Late last year, Alex Azar, the secretary of the U.S. Department of Health and Human Services (HHS), shocked people in the health, housing, and social services fields by strongly hinting that Medicaid funds could be used for housing costs in the future.
“What if we provided solutions for the whole person, including addressing housing, nutrition, and other social needs? What if we gave organizations more flexibility so they could pay a beneficiary’s rent if they were in unstable housing, or make sure that a diabetic had access to, and could afford, nutritious food? If that sounds like an exciting idea . . . I want you to stay tuned to what CMMI [the Center for Medicare and Medicaid Innovation] is up to,” said Azar in a November 2018 speech to the Hatch Foundation.
Later that day, he gave a speech to the Commonwealth Fund with a similarly intriguing message. “We are actively exploring how we could experiment with actually paying for non-health services, like housing and nutrition—an integrated, individually driven approach to health and human services on a scale that has never before been tried in the United States,” he said.
Over the past few years, the Centers for Medicare & Medicaid Services (CMS) has embraced the concept that upstream factors like housing and food—the social determinants of health—deeply affect individuals’ health. That may seem revolutionary for a federal agency in the Trump administration, but it’s part of a general trend across the health care industry. “I think it’s consistent with a move towards value-based payment”—paying for health outcomes rather than direct services—“that incentivizes value, not volume,” said Diana Crumley, a program officer at the Center for Health Care Strategies.
In 2015, CMS began granting waivers to states to allow them to use Medicaid funding for various preventive measures, including housing-related services that help individuals find and stay in housing. In itself, this option was considered groundbreaking, and several states have applied for and received those waivers, including Illinois, California, and New York. California’s Whole Person Care pilot program, for example, allows hospitals and social service organizations to collaboratively treat high-cost homeless patients; Medicaid funds can be used for housing services, and local and state money can be applied directly to housing payments, helping to get needy individuals into homes.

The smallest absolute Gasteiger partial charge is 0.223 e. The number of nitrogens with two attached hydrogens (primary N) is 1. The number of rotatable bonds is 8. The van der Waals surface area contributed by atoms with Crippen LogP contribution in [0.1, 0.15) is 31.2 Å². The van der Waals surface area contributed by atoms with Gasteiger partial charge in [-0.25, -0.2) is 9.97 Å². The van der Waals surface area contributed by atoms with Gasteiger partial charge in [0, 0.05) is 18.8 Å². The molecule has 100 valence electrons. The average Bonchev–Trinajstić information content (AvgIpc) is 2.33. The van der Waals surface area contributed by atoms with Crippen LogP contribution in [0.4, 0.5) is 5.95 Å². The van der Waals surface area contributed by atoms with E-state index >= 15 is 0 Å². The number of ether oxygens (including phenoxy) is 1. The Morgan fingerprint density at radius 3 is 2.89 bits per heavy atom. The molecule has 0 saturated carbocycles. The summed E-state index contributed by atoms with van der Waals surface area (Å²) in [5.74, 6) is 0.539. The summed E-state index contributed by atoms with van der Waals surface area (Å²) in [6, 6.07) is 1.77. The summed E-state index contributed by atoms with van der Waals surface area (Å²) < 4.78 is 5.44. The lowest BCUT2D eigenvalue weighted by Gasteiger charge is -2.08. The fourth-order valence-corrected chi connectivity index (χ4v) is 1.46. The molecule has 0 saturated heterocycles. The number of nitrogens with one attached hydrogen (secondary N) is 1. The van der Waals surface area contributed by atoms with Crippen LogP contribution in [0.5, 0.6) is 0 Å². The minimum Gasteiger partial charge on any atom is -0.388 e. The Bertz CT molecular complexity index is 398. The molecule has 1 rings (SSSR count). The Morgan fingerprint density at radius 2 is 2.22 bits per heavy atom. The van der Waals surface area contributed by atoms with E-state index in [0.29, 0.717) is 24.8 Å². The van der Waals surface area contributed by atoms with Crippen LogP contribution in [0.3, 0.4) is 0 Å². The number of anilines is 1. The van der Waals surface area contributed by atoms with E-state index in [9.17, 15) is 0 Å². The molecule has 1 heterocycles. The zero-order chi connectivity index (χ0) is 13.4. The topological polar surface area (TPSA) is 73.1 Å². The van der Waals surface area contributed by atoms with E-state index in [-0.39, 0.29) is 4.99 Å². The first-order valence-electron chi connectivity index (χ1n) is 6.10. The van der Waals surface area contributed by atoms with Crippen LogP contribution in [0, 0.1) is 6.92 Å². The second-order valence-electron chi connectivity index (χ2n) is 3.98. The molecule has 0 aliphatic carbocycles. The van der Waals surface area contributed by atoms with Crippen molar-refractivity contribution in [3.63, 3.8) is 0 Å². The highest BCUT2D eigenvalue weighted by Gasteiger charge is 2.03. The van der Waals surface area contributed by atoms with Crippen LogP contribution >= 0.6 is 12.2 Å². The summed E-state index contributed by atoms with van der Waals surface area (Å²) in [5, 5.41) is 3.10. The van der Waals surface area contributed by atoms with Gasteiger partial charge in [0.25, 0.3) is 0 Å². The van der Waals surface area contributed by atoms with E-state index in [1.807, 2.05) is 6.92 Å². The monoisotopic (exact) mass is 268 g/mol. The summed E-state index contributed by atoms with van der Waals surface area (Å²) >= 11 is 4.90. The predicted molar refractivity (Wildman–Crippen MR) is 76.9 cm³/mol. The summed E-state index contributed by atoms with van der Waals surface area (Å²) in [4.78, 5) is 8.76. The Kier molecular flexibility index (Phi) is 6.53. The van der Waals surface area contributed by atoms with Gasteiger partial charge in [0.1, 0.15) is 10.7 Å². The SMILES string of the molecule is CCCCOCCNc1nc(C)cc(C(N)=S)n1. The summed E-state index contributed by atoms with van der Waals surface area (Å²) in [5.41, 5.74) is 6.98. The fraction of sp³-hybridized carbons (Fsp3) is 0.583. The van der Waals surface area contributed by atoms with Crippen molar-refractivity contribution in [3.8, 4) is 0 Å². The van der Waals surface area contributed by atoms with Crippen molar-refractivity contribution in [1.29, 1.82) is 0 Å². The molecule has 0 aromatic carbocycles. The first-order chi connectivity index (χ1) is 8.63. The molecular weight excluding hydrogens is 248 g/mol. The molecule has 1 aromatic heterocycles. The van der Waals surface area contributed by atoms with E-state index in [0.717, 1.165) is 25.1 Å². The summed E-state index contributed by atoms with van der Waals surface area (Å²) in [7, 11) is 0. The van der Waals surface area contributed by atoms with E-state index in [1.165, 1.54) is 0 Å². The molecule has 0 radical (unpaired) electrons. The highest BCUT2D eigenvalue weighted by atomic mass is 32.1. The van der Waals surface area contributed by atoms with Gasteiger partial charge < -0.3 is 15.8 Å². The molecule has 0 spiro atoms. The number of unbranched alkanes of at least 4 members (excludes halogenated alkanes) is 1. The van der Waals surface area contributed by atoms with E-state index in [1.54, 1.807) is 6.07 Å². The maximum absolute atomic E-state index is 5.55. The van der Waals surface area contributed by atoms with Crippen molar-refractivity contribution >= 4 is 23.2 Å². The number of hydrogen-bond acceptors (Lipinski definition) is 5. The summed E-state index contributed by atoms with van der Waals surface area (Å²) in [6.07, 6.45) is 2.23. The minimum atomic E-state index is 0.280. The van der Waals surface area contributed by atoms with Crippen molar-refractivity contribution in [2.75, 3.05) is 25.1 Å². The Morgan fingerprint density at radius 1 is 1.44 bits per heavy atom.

However, using Medicaid funds to pay directly for housing, as opposed to housing services, is prohibited by the Social Security Act—which is why Azar’s comments came as such a surprise. And few observers know exactly what he has in mind.
But some analysts point to a Medicaid waiver for North Carolina that CMS approved in October 2018 as a possible road map. With the waiver, North Carolina will launch two to four pilot projects over the next five years; each will be implemented in collaboration with a network of human service organizations. Like other state waivers, the funding can be applied to housing-related services, as well as for some housing modifications, like the removal of moldy carpets, which can trigger asthma attacks. But the waiver also declares that Medicaid funds in the pilot areas can be used for one-time payments for security deposits and first month’s rent, as well as for post-hospitalization housing for up to six months.
“That’s something of a breakthrough,” said Jeffrey Levi, a professor of health policy and management at George Washington University, who describes the North Carolina waiver as a big deal. “They’re taking some initial steps. It’s clear the administration is doing this to see how far they can go to address health under the social determinants.”
Levi thinks that those types of housing payments still fall under the health-related services category, at least according to CMS’s general counsel, and therefore are allowed by law.
Lisa Dubay, a senior fellow in the Health Policy Center at the Urban Institute. Maybe there will be some additional funding later, she adds, but the bottom line is a waiver “has to save money.”
For populations with substance abuse problems or severe mental illness, paying for housing is indeed cost effective, because it keeps them out of hospitals and other institutions. And for low-income families facing a financial emergency who might need just $100 to stay in their apartment at the end of the month, assistance could make a serious difference, allowing them to avoid a raft of serious short- and long-term health problems that follow the stress and disruption of eviction and homelessness.
But ultimately, those are efforts at the margins. For CMS to allow Medicaid funding to be used in a much bigger way—to build enough housing to meaningfully address the housing crisis, for example—would be an almost inconceivable stretch.
“I think it’s potentially an important change in policy,” said Dubay of Azar’s comments. “But in the end, we’re going to have to build affordable housing: the health care system can’t do that.”